Discover more from Summer Lightning
Dog Days at the Ballpark
My first job in the United States was for a payments start-up run by a Nigerian. He had moved from London to Houston after school because he wanted to make it big in internet start-ups. If moving to Houston was not a bad enough sign, he told me his third kid was a mistake the first time he interviewed me. That one was a surprise, he said. Several months later, my paychecks stopped without any notice. He kept telling the three of us who worked in an office without any windows that capital will hit the bank anytime now. It never did. This time I was the one who was surprised. Nigerian, payments start-up, unreliable narration. I put together that I had fallen for a Nigerian prince scam. But, he was a benevolent monarch. During my short employment, he introduced me to the finer things in southern American life such as Top Golf, crawfish, and most importantly, baseball. He took all four of us to the 2017 MLB playoffs, where the Houston Astros beat the Boston Red Sox on their way to a now tainted World Series win. It's on the company, he said. I later realized anything could be on the company if the money did not actually exist.
I knew two things about baseball in 2017. First, It looked like cricket. Second, I remembered reading somewhere that Stephen King loved writing while watching his local team Boston Red Sox. So much so that the Red Sox gave him assigned box seats at Fenway Park. I imagined myself perched somewhere above home base, just like Mr. King, reading a book and looking up occasionally to take in the vast green space in front of me. I would probably write later in my memoir that ballparks are to the United States what high-ceiling cathedrals are to Europe. More recently, I read that King was unhappy that Fenway Park had put up protective netting in front of his seats. That, for him, probably felt like the ceiling of the Sistine Chapel being covered in plastic.
American corporations love using sports metaphors to inspire workers. Every corporation, even ones run by Nigerian princes, are always looking for A players who perform at the highest level day in and day out. The CFO of a public corporation I worked for loved using football metaphors in all-hands calls. We are like a quarterback driving to the 10-yard line in the fourth quarter, and there are two mins left on the clock, he'd say. He stopped using these after several female employees complained that they did not understand what he meant. Baseball, I realized, is the worst sport to find metaphors on being competitive because every single player fails most of the time. If you manage to hit 3 out of every 10 balls you face in your career, you will become the best modern-day hitter in baseball. That's 70% failure. If you're a true American, you'd see baseball for what it really is - a socialist weapon to encourage failure in the West. Why do you think some of the best baseball players are from Cuba and the Dominican Republic? Fidel Castro is laughing from his grave at baseball being called America's favorite pass time. It dawned on me why the Nigerian prince took us losers to watch the playoffs - baseball is for losers.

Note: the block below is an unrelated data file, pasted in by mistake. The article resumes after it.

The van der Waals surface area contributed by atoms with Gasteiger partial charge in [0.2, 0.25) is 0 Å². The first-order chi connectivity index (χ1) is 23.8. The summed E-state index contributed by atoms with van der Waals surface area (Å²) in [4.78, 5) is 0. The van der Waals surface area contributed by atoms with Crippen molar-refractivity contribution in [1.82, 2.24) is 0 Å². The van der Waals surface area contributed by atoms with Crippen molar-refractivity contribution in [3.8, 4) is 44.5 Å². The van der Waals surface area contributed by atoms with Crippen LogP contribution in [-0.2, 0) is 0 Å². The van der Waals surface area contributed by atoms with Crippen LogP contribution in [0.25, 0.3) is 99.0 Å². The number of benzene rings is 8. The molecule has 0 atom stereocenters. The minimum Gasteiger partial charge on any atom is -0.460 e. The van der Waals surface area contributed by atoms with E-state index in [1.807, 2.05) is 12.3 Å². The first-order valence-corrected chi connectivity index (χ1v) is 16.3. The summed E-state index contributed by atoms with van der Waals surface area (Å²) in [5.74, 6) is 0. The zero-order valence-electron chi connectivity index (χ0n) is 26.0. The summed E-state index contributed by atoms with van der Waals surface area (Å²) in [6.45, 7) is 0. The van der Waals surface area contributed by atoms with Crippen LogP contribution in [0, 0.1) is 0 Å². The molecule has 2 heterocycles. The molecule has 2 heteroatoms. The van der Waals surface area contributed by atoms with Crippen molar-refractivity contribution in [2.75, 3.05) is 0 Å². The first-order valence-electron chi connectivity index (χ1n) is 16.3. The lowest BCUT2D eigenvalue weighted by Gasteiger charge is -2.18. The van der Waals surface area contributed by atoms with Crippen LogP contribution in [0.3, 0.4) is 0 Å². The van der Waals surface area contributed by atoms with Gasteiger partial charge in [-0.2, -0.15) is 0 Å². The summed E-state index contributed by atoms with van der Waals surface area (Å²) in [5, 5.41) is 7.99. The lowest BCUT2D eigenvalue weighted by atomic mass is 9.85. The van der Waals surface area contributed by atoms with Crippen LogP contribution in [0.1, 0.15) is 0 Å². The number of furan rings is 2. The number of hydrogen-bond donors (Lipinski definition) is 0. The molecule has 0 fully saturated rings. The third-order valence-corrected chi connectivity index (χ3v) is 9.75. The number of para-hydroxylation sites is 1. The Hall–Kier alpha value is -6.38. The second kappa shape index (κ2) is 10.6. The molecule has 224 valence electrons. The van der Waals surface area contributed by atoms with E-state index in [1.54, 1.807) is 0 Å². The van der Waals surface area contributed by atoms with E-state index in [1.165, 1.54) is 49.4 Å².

The loser ethos of baseball is driven home by the unpredictability of who eventually does something special. A couple of weeks ago, a pitcher of the New York Yankees threw the 24th perfect game in Major League Baseball history. A perfect game is when a pitcher does not allow a single hit for the entire 9 innings. The man who threw it was Domingo German, a journeyman pitcher who, up until that fateful game against the Oakland As, was known for being banned for 81 games for physically abusing his girlfriend at a charity event. A real loser.
Dig a bit more, and you find that Domingo German comes from San Pedro in the Dominican Republic. The tiny country of 11 million produces the most major league players after the United States, and a significant number of them come from San Pedro. In the 1930s to late 1950s, Dominican dictator Rafael Trujillo encouraged workers of the sugar mills in San Pedro and surrounding areas to play baseball. Trujillo saw baseball as a sport to appease the need for leisure among the working class. And so the game came to be played during the dead of the summer when sugar mills went into a lull before harvest.
The working-class history of baseball in the Dominican Republic is illuminating. Nothing else could be more synonymous with being a loser in world history than being working class. So it makes sense why a Nigerian prince would take his workers to a baseball game before scamming them.
Summer Lightning is a reader-supported publication. To receive new posts and support my work, consider becoming a free or paid subscriber.